A mining vessel takes on a vicious stowaway in the form
of a mysterious creature that hunts the crew down one by one.
Directed by Ridley Scott
Written by Dan O'Bannon
Starring Sigourney Weaver, Tom Skerritt, Veronica Cartwright, Harry Dean Stanton, John Hurt, Ian Holm, Yaphet Kotto
Oscar Wins - Best Visual Effects
Oscar Nominations - Best Art Direction
It's always fun to revisit a classic and with today being Alien day (LV-426, connect the dots), I thought it a good time to give my own two cents on one of cinema's greatest frightfests, 1979's Alien. I doubt anyone would dispute how influential this film has been to modern science fiction and horror films. Hell, it gave us Sigourney Weaver and Ridley Scott, not to mention one of the most iconic movie monsters in history. Granted, I do think that its action-packed sequel stands above the original, we never would have gotten the world of the elusive Xenomorph if not for this film.
Alien is the classic haunted house story set on a futuristic spaceship, eliminating the overarching plot hole of haunted house movies: Why don't they just leave the house? In Alien, there is no way out. It's kill or be killed and they have no idea what they're dealing with. For that matter, neither does the audience as the creature itself gets around four total minutes of screentime spaced throughout the film. While this may not be such a big deal now because we've all seen pictures of this thing at one point, audiences in 1979 were shaking in their theater seats wondering what the hell this thing looked like. It's pitted against a terrific cast of late-70's character actors and acting rookie Sigourney Weaver, all of whom perform admirably. Of course, special praise goes to John Hurt, who cemented his place in the horror hall of fame with the infamous dinner scene.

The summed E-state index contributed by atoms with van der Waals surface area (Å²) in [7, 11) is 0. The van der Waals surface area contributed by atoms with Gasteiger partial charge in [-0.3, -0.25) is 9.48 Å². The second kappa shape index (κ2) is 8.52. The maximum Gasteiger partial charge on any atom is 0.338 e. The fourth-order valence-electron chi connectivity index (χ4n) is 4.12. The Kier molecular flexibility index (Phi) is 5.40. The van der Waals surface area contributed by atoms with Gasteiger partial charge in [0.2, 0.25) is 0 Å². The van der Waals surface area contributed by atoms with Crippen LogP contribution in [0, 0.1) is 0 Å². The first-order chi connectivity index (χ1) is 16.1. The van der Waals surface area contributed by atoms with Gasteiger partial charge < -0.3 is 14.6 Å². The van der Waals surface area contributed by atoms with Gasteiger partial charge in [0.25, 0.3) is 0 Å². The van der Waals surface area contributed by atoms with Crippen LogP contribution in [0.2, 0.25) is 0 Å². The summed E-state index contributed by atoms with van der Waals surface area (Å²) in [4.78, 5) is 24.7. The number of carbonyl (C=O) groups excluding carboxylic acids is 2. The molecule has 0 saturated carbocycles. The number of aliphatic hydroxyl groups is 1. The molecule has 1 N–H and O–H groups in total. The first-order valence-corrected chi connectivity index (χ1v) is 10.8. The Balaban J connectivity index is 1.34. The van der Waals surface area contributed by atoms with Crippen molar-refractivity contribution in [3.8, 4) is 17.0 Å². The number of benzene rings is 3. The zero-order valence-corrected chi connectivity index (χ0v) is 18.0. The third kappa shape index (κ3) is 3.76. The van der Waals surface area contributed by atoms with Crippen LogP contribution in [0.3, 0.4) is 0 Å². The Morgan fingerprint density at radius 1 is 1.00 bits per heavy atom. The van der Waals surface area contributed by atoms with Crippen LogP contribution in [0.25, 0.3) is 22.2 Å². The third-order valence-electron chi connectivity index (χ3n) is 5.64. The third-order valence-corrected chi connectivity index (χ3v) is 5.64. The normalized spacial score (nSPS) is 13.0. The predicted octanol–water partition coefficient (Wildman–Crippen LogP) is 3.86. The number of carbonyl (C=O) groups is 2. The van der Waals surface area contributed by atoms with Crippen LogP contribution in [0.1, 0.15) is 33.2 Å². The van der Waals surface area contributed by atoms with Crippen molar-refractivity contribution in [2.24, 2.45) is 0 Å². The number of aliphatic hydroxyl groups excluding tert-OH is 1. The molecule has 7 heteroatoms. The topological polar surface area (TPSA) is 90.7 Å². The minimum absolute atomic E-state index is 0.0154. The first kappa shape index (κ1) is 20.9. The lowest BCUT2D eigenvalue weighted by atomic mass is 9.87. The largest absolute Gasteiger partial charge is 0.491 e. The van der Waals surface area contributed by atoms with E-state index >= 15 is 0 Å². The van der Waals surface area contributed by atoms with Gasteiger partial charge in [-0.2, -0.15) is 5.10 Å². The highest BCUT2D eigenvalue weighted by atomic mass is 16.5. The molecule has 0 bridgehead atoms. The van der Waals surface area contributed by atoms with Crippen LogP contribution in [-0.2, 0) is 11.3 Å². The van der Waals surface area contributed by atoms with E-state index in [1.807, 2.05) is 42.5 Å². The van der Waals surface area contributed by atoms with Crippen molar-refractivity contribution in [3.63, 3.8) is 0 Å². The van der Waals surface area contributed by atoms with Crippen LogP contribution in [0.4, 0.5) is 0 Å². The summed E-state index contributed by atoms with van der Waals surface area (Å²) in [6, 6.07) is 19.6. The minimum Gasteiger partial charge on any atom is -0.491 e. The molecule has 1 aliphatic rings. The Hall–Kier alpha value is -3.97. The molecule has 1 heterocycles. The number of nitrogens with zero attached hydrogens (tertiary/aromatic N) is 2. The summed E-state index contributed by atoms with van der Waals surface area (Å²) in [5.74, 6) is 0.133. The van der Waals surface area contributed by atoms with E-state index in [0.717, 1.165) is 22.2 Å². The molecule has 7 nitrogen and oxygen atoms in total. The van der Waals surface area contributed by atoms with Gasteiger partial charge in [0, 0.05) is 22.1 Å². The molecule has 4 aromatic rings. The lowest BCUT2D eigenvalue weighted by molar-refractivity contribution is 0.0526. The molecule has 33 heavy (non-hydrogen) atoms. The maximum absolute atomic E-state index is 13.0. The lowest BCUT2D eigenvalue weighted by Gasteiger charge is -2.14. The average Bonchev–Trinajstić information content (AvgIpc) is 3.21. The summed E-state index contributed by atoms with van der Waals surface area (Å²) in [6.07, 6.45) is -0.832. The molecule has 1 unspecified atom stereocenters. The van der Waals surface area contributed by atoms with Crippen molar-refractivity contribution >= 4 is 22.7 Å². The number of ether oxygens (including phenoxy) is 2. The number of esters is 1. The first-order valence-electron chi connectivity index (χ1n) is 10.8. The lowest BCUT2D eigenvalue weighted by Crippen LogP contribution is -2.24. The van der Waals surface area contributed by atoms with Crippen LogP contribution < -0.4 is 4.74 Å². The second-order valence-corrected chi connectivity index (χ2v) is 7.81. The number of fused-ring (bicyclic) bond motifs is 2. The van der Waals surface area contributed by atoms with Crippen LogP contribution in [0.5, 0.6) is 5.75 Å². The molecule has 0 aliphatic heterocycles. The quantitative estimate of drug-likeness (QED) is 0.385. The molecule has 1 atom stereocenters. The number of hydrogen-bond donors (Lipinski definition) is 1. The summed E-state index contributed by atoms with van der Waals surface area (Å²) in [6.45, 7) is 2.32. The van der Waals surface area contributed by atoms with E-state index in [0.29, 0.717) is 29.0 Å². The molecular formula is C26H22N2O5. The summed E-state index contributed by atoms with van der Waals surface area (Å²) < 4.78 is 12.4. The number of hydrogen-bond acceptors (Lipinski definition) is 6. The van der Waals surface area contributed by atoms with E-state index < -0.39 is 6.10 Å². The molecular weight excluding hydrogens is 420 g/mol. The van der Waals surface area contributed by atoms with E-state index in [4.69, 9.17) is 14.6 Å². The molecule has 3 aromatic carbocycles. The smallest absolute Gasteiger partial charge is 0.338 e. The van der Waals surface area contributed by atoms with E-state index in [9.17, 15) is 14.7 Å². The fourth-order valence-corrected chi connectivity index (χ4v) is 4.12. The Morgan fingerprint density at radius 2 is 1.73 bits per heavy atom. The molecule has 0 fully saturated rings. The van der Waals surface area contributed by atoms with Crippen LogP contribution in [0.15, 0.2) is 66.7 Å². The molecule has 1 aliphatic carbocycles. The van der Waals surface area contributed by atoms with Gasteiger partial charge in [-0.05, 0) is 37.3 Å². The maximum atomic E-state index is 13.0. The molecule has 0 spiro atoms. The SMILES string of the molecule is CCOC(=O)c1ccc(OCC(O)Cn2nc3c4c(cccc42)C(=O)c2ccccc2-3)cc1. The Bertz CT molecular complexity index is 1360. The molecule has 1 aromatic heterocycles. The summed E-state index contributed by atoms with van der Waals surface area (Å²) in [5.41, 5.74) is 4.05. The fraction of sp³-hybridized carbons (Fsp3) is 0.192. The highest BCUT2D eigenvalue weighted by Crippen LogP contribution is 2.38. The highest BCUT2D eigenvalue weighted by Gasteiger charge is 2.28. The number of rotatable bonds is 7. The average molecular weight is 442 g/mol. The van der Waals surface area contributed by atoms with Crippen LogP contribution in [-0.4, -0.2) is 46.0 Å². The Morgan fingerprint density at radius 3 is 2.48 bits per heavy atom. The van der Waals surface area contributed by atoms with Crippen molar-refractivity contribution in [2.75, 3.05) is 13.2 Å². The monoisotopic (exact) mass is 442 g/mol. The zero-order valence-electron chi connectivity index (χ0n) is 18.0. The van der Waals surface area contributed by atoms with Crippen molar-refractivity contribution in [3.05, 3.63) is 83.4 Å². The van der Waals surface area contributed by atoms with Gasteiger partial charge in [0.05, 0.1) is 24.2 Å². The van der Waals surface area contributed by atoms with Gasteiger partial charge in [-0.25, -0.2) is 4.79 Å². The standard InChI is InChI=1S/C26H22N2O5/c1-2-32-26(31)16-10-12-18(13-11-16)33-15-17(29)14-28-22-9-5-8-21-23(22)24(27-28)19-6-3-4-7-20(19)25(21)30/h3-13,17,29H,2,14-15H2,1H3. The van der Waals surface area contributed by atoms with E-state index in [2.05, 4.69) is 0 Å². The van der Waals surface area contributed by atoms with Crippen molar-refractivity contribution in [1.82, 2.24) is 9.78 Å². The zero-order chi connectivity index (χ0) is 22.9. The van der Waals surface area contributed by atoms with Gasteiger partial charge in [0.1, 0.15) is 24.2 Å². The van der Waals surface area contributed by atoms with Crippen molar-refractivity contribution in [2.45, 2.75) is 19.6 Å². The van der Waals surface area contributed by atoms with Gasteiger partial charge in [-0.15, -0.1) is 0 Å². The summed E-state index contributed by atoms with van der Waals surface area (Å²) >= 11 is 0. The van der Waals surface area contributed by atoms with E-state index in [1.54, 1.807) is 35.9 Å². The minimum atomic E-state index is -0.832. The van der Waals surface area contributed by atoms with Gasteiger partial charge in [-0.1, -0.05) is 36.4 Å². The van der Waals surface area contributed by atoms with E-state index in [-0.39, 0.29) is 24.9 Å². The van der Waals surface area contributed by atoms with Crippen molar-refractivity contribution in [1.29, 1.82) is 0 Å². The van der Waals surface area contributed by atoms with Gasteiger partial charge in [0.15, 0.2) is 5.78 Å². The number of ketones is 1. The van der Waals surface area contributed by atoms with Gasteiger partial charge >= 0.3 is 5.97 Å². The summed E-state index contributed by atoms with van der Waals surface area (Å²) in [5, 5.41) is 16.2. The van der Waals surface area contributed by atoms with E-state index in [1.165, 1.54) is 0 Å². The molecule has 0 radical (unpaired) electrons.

Alien is one of the greatest horror films ever made and it still holds up today. It started a new trend of horror/sci-fi that would eventually lead to films like The Thing and Predator. Ninety percent of the film is build-up to the last ten percent, which you rarely see these days. Alien counted on its audience's intelligence and patience, and believe me it paid off. Frankly, if you haven't seen Alien, you need to stop reading this review and go find it. Odds are, one of your friends has the Blu-Ray.